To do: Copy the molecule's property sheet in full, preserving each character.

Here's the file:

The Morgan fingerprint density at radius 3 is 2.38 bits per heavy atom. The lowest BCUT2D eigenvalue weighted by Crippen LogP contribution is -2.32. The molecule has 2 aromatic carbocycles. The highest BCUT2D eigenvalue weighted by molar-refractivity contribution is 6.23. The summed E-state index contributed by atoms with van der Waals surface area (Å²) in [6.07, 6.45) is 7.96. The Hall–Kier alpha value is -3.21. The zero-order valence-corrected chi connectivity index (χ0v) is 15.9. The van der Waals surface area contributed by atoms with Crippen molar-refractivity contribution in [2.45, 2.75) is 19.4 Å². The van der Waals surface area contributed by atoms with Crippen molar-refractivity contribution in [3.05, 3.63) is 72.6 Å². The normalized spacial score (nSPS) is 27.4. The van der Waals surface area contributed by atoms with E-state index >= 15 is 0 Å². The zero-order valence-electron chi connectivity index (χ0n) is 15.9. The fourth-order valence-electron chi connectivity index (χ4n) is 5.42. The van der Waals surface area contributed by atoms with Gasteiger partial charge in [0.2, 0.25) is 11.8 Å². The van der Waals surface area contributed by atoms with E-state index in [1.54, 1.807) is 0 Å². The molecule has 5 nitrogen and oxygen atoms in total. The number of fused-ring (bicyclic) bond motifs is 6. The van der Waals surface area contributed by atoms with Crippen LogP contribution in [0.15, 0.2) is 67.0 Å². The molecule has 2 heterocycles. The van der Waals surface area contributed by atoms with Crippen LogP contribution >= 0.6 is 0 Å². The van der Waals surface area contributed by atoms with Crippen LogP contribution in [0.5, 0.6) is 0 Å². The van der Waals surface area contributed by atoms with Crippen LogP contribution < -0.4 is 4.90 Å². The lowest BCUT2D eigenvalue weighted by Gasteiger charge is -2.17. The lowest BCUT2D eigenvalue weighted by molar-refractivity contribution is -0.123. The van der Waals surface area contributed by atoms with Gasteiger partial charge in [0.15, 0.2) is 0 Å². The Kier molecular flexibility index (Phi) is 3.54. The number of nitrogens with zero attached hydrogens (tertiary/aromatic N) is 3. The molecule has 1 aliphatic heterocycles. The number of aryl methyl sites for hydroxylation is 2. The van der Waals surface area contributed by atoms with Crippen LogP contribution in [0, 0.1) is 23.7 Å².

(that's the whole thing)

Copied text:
The Morgan fingerprint density at radius 3 is 2.38 bits per heavy atom. The lowest BCUT2D eigenvalue weighted by Crippen LogP contribution is -2.32. The molecule has 2 aromatic carbocycles. The highest BCUT2D eigenvalue weighted by molar-refractivity contribution is 6.23. The summed E-state index contributed by atoms with van der Waals surface area (Å²) in [6.07, 6.45) is 7.96. The Hall–Kier alpha value is -3.21. The zero-order valence-corrected chi connectivity index (χ0v) is 15.9. The van der Waals surface area contributed by atoms with Crippen molar-refractivity contribution in [2.45, 2.75) is 19.4 Å². The van der Waals surface area contributed by atoms with Crippen molar-refractivity contribution in [3.05, 3.63) is 72.6 Å². The normalized spacial score (nSPS) is 27.4. The van der Waals surface area contributed by atoms with E-state index >= 15 is 0 Å². The zero-order valence-electron chi connectivity index (χ0n) is 15.9. The fourth-order valence-electron chi connectivity index (χ4n) is 5.42. The van der Waals surface area contributed by atoms with Gasteiger partial charge in [0.2, 0.25) is 11.8 Å². The van der Waals surface area contributed by atoms with E-state index in [1.54, 1.807) is 0 Å². The molecule has 5 nitrogen and oxygen atoms in total. The number of fused-ring (bicyclic) bond motifs is 6. The van der Waals surface area contributed by atoms with Crippen LogP contribution in [0.15, 0.2) is 67.0 Å². The molecule has 2 heterocycles. The van der Waals surface area contributed by atoms with Crippen LogP contribution >= 0.6 is 0 Å². The van der Waals surface area contributed by atoms with Crippen LogP contribution in [0.5, 0.6) is 0 Å². The van der Waals surface area contributed by atoms with Crippen LogP contribution < -0.4 is 4.90 Å². The lowest BCUT2D eigenvalue weighted by Gasteiger charge is -2.17. The lowest BCUT2D eigenvalue weighted by molar-refractivity contribution is -0.123. The van der Waals surface area contributed by atoms with Gasteiger partial charge in [0.15, 0.2) is 0 Å². The Kier molecular flexibility index (Phi) is 3.54. The number of nitrogens with zero attached hydrogens (tertiary/aromatic N) is 3. The molecule has 1 aliphatic heterocycles. The number of aryl methyl sites for hydroxylation is 2. The van der Waals surface area contributed by atoms with Crippen LogP contribution in [0, 0.1) is 23.7 Å².